Yeah. So, I have one scheduled in after you and I talk. So, I know from, and this is mentioned in my book, our nervous system gets activated whether we are excited or angry or scared. It doesn’t matter. It just knows your heightened levels. So, I’m excited to be here. This isn’t a negative moment for me, but my nervous system is still getting activated. And that’s okay to have a nervous system activation or stress. Stress is not bad. The problem is stress without recovery. So, chronic stress without recovery.

So, whenever I have something that is going to get me excited, like I love this stuff, I love to geek out on it, so talking to you is exciting for me, but I know I’m activating my nervous system, I will set aside, so I have five minutes, just five minutes, to go outside. Like, I live here in San Francisco where it’s sunny out, and go outside right by the bay and watch some seagulls fly around, breathe, get my nervous system back calm, and then continue in on my day.

So, it’s not a massive thing but it’s allowing, it’s hacking my nervous system just enough so that I’m not in a chronic stress state. Chronic stress without recovery is where it can lead to really, really unhealthy ailments mentally and physically.

Pete Mockaitis
Well, thank you. And when it comes to the securing of support, you say there’s particular things that really bring on the belonging feelings. What are those things?

Jacinta Jimenez
A big one is compassion. So, people, I think, we hear a lot about empathy, and empathy is important but compassion is different from empathy because compassion is empathy but in action. So, it’s, “I feel for you, but also I want to do something for you.” And so, again, this doesn’t have to be a massive thing where you’re like driving across town to help a friend or something. It can be something as small as just acknowledging someone, or saying thank you to someone, or just checking in with someone. But those moments where you’re engaging in compassionate action creates this, what researchers call, positivity resonance. And it can give us a helper’s high actually, which is very, very good for us and for our relationships.

And so, when we help others, we actually feel more belonging in us so we’re setting up conditions where other people will want to help us. So, it’s this kind of self-reinforcing process but it’s about actively looking. It’s not random acts of kindness. It’s actively looking for maybe three compassionate actions you can take each week to help someone else, to be there for someone else. There’s also a really cool meditation, a loving kindness meditation, where they’ve done a lot of brain MRIs to look at feelings of loneliness before and after this meditation. And just practicing it up to, in total, one hour a week can have significant impacts on how we feel whether we feel connected, and, basically, gets us out of our self-focus so we start.

What it’s doing is you sit and think about people that you care about or in your life, and you say, “May you be happy. May you be healthy. May you be safe. May you live with ease,” and just focusing on other people, getting out of our self-focus can drive a deeper sense of belonging because we just go, “Oh, I’m not alone. We all have a shared common humanity here.” And that’s really powerful because the self-focus with our social media and the pull to just think about ourselves and curate our lives and how we present is a pretty strong pull and it’s not necessarily good for us.

Pete Mockaitis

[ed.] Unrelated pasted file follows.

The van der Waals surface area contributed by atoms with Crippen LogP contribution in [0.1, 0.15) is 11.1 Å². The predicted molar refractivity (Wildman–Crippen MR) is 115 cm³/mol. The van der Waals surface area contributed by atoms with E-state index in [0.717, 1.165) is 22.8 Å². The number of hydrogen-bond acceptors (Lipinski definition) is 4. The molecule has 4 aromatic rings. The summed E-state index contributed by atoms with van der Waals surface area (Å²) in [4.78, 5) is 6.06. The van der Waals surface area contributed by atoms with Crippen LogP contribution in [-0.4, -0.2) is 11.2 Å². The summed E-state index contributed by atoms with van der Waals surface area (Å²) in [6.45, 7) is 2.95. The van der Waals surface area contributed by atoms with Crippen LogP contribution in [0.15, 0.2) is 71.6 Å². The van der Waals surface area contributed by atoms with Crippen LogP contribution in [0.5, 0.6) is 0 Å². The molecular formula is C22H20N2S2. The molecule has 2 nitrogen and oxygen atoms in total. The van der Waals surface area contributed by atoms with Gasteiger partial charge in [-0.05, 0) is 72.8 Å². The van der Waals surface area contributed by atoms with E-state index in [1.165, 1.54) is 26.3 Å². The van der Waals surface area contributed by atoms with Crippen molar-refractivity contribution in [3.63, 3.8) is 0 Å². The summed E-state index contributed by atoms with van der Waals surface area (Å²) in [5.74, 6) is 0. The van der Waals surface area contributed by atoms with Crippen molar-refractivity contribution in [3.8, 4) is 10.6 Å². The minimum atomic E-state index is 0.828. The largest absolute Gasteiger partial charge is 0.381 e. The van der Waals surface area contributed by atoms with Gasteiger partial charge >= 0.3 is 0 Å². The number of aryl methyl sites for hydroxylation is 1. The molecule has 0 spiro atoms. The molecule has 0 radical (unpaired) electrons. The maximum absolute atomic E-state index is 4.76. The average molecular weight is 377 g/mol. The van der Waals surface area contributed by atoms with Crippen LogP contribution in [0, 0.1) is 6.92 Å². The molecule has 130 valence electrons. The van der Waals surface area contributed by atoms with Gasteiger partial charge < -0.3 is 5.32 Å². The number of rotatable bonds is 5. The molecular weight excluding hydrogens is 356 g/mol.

Well, thank you. And when it comes to undoing untidy thinking, what is some of the most frequent and problematic thinking that pops up for professionals, and how do we go about undoing that untidiness?

Jacinta Jimenez
Yes, our mind can get quite untidy. I liken it to Marie Kondo for the mind. Got to know what’s in there and straighten it out. Well, I think a big one is with COVID has created tremendous amounts of uncertainty, and our minds are absolutely programmed to hate uncertainty because it is not evolutionarily viable for us to live in uncertain conditions. Like, we’re on the prairie as hunter and gatherers, and we’re like, “We don’t know what the weather patterns are or if something is going to eat us.” That’s going to set us up to be highly anxious, nervous system activation, lots of stress.

This is something, another study is that they’ve done with people is ask them, “Do you want to shock now or you may not get a shock but you may get a shock later today? Which one would you pick?” And people always pick, not always, I should say, but often, more than not, option one. They’d rather just get it over with. And so, that creates this kind of negativity bias in us where we’re looking, trying to make things certain and so our minds will paint stories for us to try to make things feel certain even though we don’t know the real story.

So, let’s say you’re in a hallway and you usually say hi to your manager, and then your manager weirdly walks past you, kind of with a not-so nice face, and you’re like, “Oh, no, I sent my manager that email yesterday. I shouldn’t have sent it to her.” We make this whole story to make sure we feel we know what’s going on. In reality, the manager could’ve just had to go to the bathroom before a meeting.

And so, we paint these pictures, these stories to create a false sense of certainty, and our mind doesn’t always get it wrong, but oftentimes we can do what we call thinking traps, where we mind-read it like, “Oh, I know what person is thinking.” Or we personalize everything, “Oh, they’re looking at me weird. I know it’s something about me,” and it may not be about you at all. Or mental filtering, like, you do a talk and you get great reviews, and then that one person didn’t give you a great review, like, “Is it awful talk?” you don’t even see the good stuff.

So, being able to be aware of how our brains are serving us sometimes, and also not serving us, can keep us from feeling a lot of stress. It’s pretty powerful.